The Russian tortoise is more commonly known as the horse field tortoise to pet owners around the world. They originate from Central Asia and have a “Vulnerable” conservation status in the wild, but they are very popular in captivity.
Their diet is straightforward to replicate in captivity with feeding some leafy vegetables and leafy weeds. The horse field tortoise is a straightforward animal to look after and happily live outside in the summer months.
Red Footed Tortoise
The Red Footed tortoise originates from northern South America they are becoming more popular as a pet. Down to them, only growing between 30-40 centimeters, this makes them an ideal size pet. Male Red-Footed tortoises are a little bigger than their female counterparts and way up to 9kg.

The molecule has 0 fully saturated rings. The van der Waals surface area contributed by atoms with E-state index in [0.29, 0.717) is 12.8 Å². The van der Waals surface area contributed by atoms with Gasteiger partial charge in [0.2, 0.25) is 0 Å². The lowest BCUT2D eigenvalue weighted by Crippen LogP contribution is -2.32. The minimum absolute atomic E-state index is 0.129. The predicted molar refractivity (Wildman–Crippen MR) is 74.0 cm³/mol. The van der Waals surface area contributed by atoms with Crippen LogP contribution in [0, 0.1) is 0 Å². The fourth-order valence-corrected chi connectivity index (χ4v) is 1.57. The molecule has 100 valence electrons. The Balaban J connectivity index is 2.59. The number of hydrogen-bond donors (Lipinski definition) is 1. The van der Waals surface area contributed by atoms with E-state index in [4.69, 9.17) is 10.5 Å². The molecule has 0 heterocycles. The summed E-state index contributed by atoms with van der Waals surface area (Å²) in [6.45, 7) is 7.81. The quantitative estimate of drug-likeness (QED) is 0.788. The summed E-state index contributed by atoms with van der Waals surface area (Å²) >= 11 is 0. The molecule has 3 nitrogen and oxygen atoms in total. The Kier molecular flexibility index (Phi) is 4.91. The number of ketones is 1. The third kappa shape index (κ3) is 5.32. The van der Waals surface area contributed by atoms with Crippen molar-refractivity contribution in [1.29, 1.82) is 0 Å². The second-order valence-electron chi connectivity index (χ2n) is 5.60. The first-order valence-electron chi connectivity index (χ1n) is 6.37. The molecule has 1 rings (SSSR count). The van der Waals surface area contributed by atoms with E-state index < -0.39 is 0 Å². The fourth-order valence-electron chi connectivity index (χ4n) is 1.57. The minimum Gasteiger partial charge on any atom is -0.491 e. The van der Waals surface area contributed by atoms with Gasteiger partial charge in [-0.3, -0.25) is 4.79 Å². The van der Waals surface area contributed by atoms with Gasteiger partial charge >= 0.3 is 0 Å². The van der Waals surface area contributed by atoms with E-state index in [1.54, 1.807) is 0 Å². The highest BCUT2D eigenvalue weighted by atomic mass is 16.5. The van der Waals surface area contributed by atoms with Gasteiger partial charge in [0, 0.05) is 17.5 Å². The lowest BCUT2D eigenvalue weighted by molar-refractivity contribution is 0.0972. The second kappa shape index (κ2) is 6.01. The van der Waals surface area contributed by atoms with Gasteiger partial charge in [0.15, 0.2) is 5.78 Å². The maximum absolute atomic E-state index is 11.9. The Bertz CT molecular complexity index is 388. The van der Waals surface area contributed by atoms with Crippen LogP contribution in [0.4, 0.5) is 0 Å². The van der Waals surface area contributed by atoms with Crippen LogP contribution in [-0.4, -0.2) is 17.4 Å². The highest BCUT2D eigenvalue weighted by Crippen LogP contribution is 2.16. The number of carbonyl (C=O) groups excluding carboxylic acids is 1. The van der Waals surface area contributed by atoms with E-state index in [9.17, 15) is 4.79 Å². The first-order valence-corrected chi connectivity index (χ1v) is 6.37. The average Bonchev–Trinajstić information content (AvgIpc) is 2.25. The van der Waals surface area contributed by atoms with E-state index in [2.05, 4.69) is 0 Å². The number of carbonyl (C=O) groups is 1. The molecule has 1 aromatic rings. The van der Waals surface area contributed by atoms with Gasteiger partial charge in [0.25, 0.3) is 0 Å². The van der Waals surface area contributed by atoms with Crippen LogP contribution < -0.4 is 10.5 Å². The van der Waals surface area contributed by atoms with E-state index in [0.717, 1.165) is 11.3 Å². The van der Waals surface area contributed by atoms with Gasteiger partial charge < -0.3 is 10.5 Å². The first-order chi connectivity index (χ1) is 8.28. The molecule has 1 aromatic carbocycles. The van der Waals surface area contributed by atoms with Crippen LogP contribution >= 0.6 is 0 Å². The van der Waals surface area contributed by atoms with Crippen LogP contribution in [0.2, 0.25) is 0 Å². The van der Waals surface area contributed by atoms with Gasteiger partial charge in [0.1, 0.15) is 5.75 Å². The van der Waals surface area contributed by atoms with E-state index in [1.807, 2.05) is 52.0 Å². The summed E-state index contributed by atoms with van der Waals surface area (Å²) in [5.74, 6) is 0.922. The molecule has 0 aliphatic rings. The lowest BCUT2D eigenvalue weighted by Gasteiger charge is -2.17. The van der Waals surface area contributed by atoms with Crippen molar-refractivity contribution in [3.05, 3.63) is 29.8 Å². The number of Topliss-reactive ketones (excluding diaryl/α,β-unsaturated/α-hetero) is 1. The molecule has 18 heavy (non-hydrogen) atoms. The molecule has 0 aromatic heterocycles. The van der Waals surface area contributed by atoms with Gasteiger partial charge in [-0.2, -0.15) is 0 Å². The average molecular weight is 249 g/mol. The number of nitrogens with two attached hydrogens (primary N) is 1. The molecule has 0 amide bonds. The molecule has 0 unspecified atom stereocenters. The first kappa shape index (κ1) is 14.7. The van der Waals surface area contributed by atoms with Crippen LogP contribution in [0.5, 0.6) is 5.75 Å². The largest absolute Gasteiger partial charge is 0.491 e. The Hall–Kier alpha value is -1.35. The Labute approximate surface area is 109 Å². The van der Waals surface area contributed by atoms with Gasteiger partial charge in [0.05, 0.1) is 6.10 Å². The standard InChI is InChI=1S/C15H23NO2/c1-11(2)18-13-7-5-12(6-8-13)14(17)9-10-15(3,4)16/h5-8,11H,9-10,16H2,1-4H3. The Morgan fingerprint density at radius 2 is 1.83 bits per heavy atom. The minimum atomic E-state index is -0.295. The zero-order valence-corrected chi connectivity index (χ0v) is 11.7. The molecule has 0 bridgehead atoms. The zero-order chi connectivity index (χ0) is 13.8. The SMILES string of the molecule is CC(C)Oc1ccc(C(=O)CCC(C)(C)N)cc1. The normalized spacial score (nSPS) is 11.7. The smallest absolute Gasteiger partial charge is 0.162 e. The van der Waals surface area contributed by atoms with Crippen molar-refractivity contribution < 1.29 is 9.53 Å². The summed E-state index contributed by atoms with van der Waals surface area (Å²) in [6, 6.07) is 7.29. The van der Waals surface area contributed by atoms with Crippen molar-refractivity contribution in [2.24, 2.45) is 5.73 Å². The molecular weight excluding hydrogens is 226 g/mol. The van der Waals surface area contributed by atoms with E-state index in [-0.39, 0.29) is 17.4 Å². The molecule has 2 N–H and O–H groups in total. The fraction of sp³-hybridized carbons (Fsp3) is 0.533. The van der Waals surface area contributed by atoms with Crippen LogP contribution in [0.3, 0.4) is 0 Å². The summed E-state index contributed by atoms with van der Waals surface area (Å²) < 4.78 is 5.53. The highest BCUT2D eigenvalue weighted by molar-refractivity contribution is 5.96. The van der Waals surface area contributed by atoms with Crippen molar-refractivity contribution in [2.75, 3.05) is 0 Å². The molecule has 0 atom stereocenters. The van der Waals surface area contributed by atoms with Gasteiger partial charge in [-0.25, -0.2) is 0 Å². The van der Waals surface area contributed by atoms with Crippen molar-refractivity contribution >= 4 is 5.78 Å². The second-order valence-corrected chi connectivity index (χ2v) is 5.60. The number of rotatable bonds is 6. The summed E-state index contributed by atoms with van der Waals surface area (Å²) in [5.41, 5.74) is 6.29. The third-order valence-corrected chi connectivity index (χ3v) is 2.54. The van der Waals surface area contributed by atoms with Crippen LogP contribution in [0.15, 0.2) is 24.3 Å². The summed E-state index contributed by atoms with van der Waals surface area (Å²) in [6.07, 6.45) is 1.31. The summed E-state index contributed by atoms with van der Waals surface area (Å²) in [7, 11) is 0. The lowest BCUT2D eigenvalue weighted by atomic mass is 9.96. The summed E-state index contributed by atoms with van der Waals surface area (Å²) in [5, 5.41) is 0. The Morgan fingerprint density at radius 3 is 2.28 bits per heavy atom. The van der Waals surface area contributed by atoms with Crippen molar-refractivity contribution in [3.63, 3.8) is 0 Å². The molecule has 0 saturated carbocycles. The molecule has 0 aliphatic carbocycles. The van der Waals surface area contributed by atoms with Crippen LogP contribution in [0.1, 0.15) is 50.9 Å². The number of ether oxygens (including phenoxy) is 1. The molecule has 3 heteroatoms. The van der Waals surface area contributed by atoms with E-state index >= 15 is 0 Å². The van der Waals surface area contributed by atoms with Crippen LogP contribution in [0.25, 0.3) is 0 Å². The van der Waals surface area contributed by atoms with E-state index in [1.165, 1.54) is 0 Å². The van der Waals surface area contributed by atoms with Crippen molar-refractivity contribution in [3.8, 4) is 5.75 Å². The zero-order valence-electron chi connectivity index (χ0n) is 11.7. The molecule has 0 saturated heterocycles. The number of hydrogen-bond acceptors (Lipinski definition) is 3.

The Red Footed tortoise has a wildly varying lifespan, but most would estimate a 50-year lifespan.
The Sulcata tortoise’s actual name is the African spurred tortoise that comes out of the Sahara desert in Africa and is classed as the third largest tortoise species. Their growth to a whopping 75 centimeters makes them a difficult pet for most to keep. They also have a whopping weight of between 32-42kg when fully grown.
Sulcata tortoises are not just big in their physical size they have a long lifespan that is estimated to be between 70-80 years.
The Hermann tortoise originates from southern Europe and is one of the most popular tortoises people have as a pet. They are a very hardy tortoise and don’t take as much looking after as some of their counterparts.